In Tambo we catch a local, what you might call “vintage,” bus for the spectacular ride up the mountain to Ingapirca (another 25 cents). There we find this most famous of Ecuador’s archeological sites has changed hands once again. Depending on who makes the most vigorous – and sometimes violent – claims, Ingapirca has over the years passed from the Central Bank (original owner of Ecuador’s cultural treasures) to the local townsfolk, who feel their small town – also called Ingapirca – should benefit from the admissions fees, to the indigenous Cañari who claimed it was their ancient religious site and they should therefore control it. Each group decides how much admission to charge, who will work as guides, and how the site will be run…or not. In the past there have been times when a chain across the road closed all access. (I like to think these disinterested llamas represent the competing groups.)About three years ago President Correa’s government created a new Ministry of Patrimony to take over Ingapirca and run it as a national archeological treasure should be run. HAH!
“There’s only four of us here now,” the woman at the visitors’ desk said as she charged us a different admission from last year. “All the others have left or been fired. Do you want a guide? I’ll call someone from the town.” At that I knew the townsfolk have taken the complex back again. Still, the site is beautifully maintained and our town guide was knowledgable.
We run for the bus and happily doze on the trip back to Cañar. The Andean sun is fierce, the altitude at Ingapirca about 11,000 feet (3353 mts), and we’ve put in a hard day as tourists. But the weekend is not over yet!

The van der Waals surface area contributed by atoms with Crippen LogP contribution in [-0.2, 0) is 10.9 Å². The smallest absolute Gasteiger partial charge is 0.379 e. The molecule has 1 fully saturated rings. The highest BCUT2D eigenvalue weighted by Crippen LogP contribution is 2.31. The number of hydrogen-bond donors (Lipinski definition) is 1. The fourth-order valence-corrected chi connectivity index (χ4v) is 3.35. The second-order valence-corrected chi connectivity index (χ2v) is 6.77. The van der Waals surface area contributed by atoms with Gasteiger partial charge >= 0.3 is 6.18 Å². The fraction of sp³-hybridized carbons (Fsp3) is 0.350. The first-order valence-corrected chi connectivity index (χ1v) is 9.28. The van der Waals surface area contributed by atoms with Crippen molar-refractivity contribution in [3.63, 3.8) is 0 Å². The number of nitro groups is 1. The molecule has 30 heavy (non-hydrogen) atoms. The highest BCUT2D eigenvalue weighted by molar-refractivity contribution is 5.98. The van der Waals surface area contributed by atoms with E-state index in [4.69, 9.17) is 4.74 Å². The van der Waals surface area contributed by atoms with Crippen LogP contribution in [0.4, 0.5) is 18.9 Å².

Saturday 7:00 PM The power has gone off at our hosts’ house, so we stroll into town looking for dinner. The labyrinthine streets of Cañar offer dubious dining options, but tonight we spot what might be a refreshing new exception: a pincho stand on the street under a canopy. A young man is cooking shish kabobs (pinchos) over a charcoal fire: beef, pork, chicken and plantains. Between us we have one of each.
Saturday 9:00 PM We come back to our lodgings to find the lights back on. Last night was so refreshingly novel relaxing, we want to repeat the experience. A movie, book, a glass of wine on the house in front of the fire, and in bed by 9:30.
Sunday 9:00 AM
Our last day, and it’s market day! Need a cuy (guinea pig) or a couple of rabbits for dinner? A puppy for the kids? Baby chicks for the señora? A fighting cock for the señor? Cow’s heads? Geese, gloves? The feria libre is the place to be. After quiet Saturday comes chaotic Sunday, when all the streets of Cañar are turned over to commercial activity. Indigenous families come in from the country in trucks and cars (Padre Carlos remembers the first vehicle to come to Cañar, circa 1975, but now it seems like everyone has one). Town folks head out the door with baskets and rolling bags to buy their weekly groceries. So much more fun than going to the supermarket.
Before we head back to the PanAmerican to catch our bus for Cuenca, we take a quick peek inside the main church and say hello to San Antonio, Cañar’s patron saint kept warm by an endless supply of knit scarves and ponchos. We are also so pleased to see they allow dogs in church here. So that’s it: 36 hours in Cañar, a place like no other, and no other place we would rather be.
(Note: All of the above happened within the last two weeks (e.g. no water, no lights), although I have conflated a couple of events (and we didn’t really eat those pinchos, but had dinner again at Chez Michael).